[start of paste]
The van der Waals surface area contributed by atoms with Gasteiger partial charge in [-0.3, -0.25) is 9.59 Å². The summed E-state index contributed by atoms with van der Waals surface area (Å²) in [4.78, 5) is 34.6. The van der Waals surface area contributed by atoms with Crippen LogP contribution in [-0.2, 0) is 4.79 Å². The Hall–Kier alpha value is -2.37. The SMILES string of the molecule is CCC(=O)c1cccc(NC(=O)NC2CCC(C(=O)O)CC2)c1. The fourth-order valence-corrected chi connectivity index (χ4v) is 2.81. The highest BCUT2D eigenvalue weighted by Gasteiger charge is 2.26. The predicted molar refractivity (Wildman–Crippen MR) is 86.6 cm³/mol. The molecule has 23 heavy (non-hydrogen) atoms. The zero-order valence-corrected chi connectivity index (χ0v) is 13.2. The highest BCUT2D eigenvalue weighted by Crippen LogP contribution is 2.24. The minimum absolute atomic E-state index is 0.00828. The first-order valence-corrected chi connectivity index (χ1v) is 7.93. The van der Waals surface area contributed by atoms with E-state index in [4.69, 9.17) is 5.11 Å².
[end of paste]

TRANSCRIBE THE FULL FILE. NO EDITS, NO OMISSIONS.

The van der Waals surface area contributed by atoms with Gasteiger partial charge in [-0.3, -0.25) is 9.59 Å². The summed E-state index contributed by atoms with van der Waals surface area (Å²) in [4.78, 5) is 34.6. The van der Waals surface area contributed by atoms with Crippen LogP contribution in [-0.2, 0) is 4.79 Å². The Hall–Kier alpha value is -2.37. The SMILES string of the molecule is CCC(=O)c1cccc(NC(=O)NC2CCC(C(=O)O)CC2)c1. The fourth-order valence-corrected chi connectivity index (χ4v) is 2.81. The highest BCUT2D eigenvalue weighted by Gasteiger charge is 2.26. The predicted molar refractivity (Wildman–Crippen MR) is 86.6 cm³/mol. The molecule has 23 heavy (non-hydrogen) atoms. The zero-order valence-corrected chi connectivity index (χ0v) is 13.2. The highest BCUT2D eigenvalue weighted by Crippen LogP contribution is 2.24. The minimum absolute atomic E-state index is 0.00828. The first-order valence-corrected chi connectivity index (χ1v) is 7.93. The van der Waals surface area contributed by atoms with E-state index in [4.69, 9.17) is 5.11 Å².